Check out the full article here!

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3D Printed Toddler?!

Working at a 3D printing facility can be very entertaining. The employees at Objet get to live and work with the models they create like this fully-sized, precisely-scaled human toddler (minus legs) – complete with visible internal bone structure! This anatomical model gives us a glimpse into the future of 3D printing in the medical industry. Surgeons in training can use these models to hone their skills before operating on actual patients, crime scene investigators can recreate how a victim’s blood splatter pattern was created, car companies can see how high speed collisions affect  bone and internal organs; the possibilities are amazing (and fun)!!

Check out the article here!

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Yoda helps explain the latest technology innovation

The force is strong with this technology… Although 3D printing is still in its infancy stage, the rate that it is evolving is astounding. At first, 3D printing was used for rapid prototyping in design visualization and development. The technology has arrived to the point where it can now be used for final part production, printing circuitry, and even artificial bone structures. This article illustrates the detail and intricate geometries that are possible with this technology, and it is getting better everyday. Almost every industry can benefit from additive manufacturing in one way or another. Experts are constantly discovering new applications such as printing “smart” wings for UAVs, printing organs and prosthetic limbs, and of course printing Yoda figures (my favorite)!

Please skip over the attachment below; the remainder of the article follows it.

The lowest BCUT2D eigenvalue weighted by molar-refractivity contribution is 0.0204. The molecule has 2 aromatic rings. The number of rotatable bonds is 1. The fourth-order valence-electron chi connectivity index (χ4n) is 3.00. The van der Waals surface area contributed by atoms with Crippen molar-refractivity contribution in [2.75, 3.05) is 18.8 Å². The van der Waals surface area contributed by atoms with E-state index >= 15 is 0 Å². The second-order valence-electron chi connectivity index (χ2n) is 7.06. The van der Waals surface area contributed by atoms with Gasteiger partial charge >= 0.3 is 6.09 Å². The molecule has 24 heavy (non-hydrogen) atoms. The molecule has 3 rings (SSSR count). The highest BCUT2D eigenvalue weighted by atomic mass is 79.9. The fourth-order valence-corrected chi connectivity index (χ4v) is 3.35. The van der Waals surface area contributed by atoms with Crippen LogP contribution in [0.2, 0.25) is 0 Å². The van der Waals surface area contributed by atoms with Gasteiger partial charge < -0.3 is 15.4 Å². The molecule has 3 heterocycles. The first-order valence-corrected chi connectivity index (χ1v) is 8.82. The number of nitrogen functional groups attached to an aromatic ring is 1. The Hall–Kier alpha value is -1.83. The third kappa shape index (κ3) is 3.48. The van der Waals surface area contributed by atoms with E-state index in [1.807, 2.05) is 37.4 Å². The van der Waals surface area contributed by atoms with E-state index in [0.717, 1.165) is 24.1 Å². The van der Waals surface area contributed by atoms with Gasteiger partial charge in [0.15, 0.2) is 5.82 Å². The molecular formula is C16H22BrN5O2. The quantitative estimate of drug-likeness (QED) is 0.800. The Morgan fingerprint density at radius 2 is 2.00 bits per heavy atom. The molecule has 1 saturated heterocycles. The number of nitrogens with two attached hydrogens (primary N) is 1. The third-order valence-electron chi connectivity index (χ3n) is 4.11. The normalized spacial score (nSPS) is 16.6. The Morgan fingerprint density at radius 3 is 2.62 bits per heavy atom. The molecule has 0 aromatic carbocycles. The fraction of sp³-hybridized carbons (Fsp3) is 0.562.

Check out the full article and video here!

All finished: And so Yoda is complete, down to the smallest details of his little green head

Thanks Yoda, you are very wise!

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3D printing assists in Belgium’s first full-face transplant!

A 65-strong medical team at Ghent University Hospital, headed by Phillip Blondeel, performed Belgium’s first full-face transplant. This was the world’s nineteenth face transplant, but it was the first time that the procedure was planned digitally. Engineers used a model from a CT scan to examine the patient’s defects so they could 3D print anatomically correct models of what healthy bones in the patients’s face should look like. The printed “guides” were then used as a reference during the surgery, sitting on the donor’s face so the surgeon knew exactly where to cut.

Check out the full article here!

full face 3d repair